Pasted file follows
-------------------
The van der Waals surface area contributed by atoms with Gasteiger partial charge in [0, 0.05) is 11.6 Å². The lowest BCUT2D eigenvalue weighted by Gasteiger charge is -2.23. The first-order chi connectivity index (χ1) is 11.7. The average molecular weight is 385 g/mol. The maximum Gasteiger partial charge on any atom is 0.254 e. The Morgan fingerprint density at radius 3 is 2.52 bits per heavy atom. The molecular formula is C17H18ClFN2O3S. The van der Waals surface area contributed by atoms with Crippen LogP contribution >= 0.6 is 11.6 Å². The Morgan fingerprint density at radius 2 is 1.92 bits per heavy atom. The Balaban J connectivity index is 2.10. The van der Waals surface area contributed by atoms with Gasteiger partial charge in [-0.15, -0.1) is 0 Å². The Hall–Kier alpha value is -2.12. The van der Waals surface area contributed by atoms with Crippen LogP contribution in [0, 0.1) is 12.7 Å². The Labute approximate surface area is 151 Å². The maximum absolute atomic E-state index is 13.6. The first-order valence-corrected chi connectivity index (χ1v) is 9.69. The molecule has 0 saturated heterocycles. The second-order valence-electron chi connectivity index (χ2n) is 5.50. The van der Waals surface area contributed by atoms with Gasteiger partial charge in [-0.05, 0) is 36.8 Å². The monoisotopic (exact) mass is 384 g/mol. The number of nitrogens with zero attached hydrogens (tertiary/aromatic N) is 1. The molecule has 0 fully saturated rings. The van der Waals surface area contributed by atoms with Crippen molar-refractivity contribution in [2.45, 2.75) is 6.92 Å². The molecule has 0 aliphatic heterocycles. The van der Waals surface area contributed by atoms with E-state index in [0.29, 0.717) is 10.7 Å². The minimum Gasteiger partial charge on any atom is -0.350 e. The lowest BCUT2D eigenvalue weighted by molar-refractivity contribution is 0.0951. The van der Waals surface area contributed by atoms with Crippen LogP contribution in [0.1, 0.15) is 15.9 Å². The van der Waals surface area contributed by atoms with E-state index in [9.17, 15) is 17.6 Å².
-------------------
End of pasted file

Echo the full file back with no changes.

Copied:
The van der Waals surface area contributed by atoms with Gasteiger partial charge in [0, 0.05) is 11.6 Å². The lowest BCUT2D eigenvalue weighted by Gasteiger charge is -2.23. The first-order chi connectivity index (χ1) is 11.7. The average molecular weight is 385 g/mol. The maximum Gasteiger partial charge on any atom is 0.254 e. The Morgan fingerprint density at radius 3 is 2.52 bits per heavy atom. The molecular formula is C17H18ClFN2O3S. The van der Waals surface area contributed by atoms with Crippen LogP contribution >= 0.6 is 11.6 Å². The Morgan fingerprint density at radius 2 is 1.92 bits per heavy atom. The Balaban J connectivity index is 2.10. The van der Waals surface area contributed by atoms with Gasteiger partial charge in [-0.15, -0.1) is 0 Å². The Hall–Kier alpha value is -2.12. The van der Waals surface area contributed by atoms with Crippen LogP contribution in [0, 0.1) is 12.7 Å². The Labute approximate surface area is 151 Å². The maximum absolute atomic E-state index is 13.6. The first-order valence-corrected chi connectivity index (χ1v) is 9.69. The molecule has 0 saturated heterocycles. The second-order valence-electron chi connectivity index (χ2n) is 5.50. The van der Waals surface area contributed by atoms with Gasteiger partial charge in [-0.05, 0) is 36.8 Å². The monoisotopic (exact) mass is 384 g/mol. The number of nitrogens with zero attached hydrogens (tertiary/aromatic N) is 1. The molecule has 0 fully saturated rings. The van der Waals surface area contributed by atoms with Crippen molar-refractivity contribution in [2.45, 2.75) is 6.92 Å². The molecule has 0 aliphatic heterocycles. The van der Waals surface area contributed by atoms with E-state index in [0.29, 0.717) is 10.7 Å². The minimum Gasteiger partial charge on any atom is -0.350 e. The lowest BCUT2D eigenvalue weighted by molar-refractivity contribution is 0.0951. The van der Waals surface area contributed by atoms with Crippen LogP contribution in [0.1, 0.15) is 15.9 Å². The van der Waals surface area contributed by atoms with E-state index in [9.17, 15) is 17.6 Å².